Third Trimester Bleeding

Like first trimester bleeding, bleeding in the third trimester has a broad range of etiologies. Obstetric etiologies cover the spectrum from benign "bloody show", to more concerning placenta previa or placental abruption, to life threatening uterine rupture. Because of the potentially serious causes of third trimester bleeding, two principles must be followed. First, evaluate the patient in a center that can manage maternal hemorrhage and a potentially compromised newborn, and second, do not perform a vaginal exam until placenta previa has been ruled out. Placenta accreta may be associated with placenta previa due to the placenta's implantation in the lower uterine segment. This is a placental abnormality that can result in significant maternal hemorrhage leading to maternal mortality. All three of these abnormalities: placenta previa, placental abruption, and placenta accreta can often be diagnosed with ultrasound during the antepartum period. Early diagnosis enables development of a plan of care that reduces maternal and fetal risk.

Placenta Previa and Placenta Accreta In patients with placenta previa, the placenta implants in the lower uterine segment. The placenta can completely occlude the cervical os or be considered a marginal placenta previa if the placenta is within 2 cm of the cervical os. Multiparity, advancing age, and previous cesarean section increase the risk of placenta previa. The risk is also slightly increased by multiple gestation.

Patients with placenta previa may have spotting in the first two trimesters of pregnancy, or they may have an uncomplicated pregnancy prior to 28 weeks. At this point, patients are much more likely to have their first episode of hemorrhage which is characteristically described as sudden, painless, and may be profuse. The amount of bleeding may soak clothes or bedding with bright red, clotted blood. However, despite the appearance of such profuse bleeding, blood loss is not usually extensive, seldom leads to shock, and is rarely fatal.

Patients with placenta previa have more placental implantation than usual in the lower uterine segment, as mentioned above. As a result, they may have associated placenta accreta due to the poorly developed decidua in the lower uterine segment. Placenta accreta is a term for abnormally firm adherence of the placenta to the uterine wall, typically leading to postpartum hemorrhage, unlike placenta previa which leads to third trimester bleeding. Uterine inversion is another potential complication of placenta accreta. Risk factors for placenta accreta include anything that disrupts the basement membrane of the endometrium including prior cesarean delivery, prior uterine curettage, advanced maternal age, and grand multiparity. The incidence of placenta accreta is rising along with the increased rate of cesarean sections. Keep these risk factors in mind as patients are often completely asymptomatic.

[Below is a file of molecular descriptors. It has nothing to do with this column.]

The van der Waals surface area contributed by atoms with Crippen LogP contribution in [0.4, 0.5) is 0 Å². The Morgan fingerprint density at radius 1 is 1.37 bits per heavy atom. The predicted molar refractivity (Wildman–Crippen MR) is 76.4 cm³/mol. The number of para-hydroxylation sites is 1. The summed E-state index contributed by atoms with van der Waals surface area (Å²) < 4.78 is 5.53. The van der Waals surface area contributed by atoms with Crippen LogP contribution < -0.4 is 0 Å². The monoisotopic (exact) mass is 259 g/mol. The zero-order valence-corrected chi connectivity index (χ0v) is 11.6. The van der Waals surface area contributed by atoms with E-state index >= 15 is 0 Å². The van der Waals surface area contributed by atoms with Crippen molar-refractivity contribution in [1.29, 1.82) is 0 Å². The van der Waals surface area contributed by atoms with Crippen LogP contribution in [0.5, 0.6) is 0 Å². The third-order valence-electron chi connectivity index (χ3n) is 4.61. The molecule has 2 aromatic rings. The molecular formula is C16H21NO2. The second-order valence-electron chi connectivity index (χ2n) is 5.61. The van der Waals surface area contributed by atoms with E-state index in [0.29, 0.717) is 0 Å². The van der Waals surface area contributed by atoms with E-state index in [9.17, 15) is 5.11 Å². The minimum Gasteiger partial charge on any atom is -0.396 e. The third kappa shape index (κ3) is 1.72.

Ultrasound correlation 95% of placenta previas can be identified using bedside transabdominal ultrasonography. Nearly every case of placenta previa can be diagnosed using transvaginal or transperineal ultrasound. Translabial or transvaginal studies are helpful and safe for diagnosis of patients with an unclear transabdominal scan. Color flow Doppler used along with real-time ultrasound increases the sensitivity.

For patients with placenta accreta, ultrasonography alone will only detect the pathology less than half the time. However, the addition of color Doppler dramatically increases the sensitivity of a scan. Typical findings include a distance between the uterine serosal bladder interface and the retroplacental vessels of less than 1 mm, the presence of increased Doppler flow in the underlying area, and the presence of irregular hypoechoic spaces in the placenta.

Complete Placenta Previa

Marginal Placenta Previa

Placenta Accreta - Irregular Lacunae

Placenta Accreta - Bladder Wall/Serosal Space

Placenta Accreta - Color Flow

Placental Abruption In patients with placental abruption, part or all of the placenta abruptly separates from the lining of the uterus. Often some of the resulting bleeding occurs between the placenta and the uterine lining. At this point, the blood either drains through the cervix causing visible hemorrhage, or remains trapped between the uterus and the placenta forming a concealed hemorrhage. If there is concealed hemorrhage, a consumptive coagulopathy may develop. Risk factors for placental abruption include hypertension, cocaine use, trauma, cigarette smoking, advanced maternal age, grand multiparity, African-American or Caucasian race, and PPROM, among others. Bleeding and abdominal pain are the most common findings in patients with placental abruption.

Ultrasound correlation Placental abruption is inconsistently diagnosed with ultrasound. Because of this, it is important to remember that a negative ultrasound does not rule out abruption. Findings to look for when abruption is suspected include a hyperechoic area within the first 48 hours, or a hypoechoic area after the first 48 hours in the first two weeks. After two weeks, the clot may contain anechoic regions. If the patient has an acute abruption, an ill-defined region may appear retroplacentally. Because placental abruption is often not seen with ultrasound, this diagnosis is typically made based on a patient's clinical presentation with bleeding and contractions.

Extra-Ovular Clot - View 1

Extra-Ovular Clot - View 2

Extra-Ovular Clot - Click for Video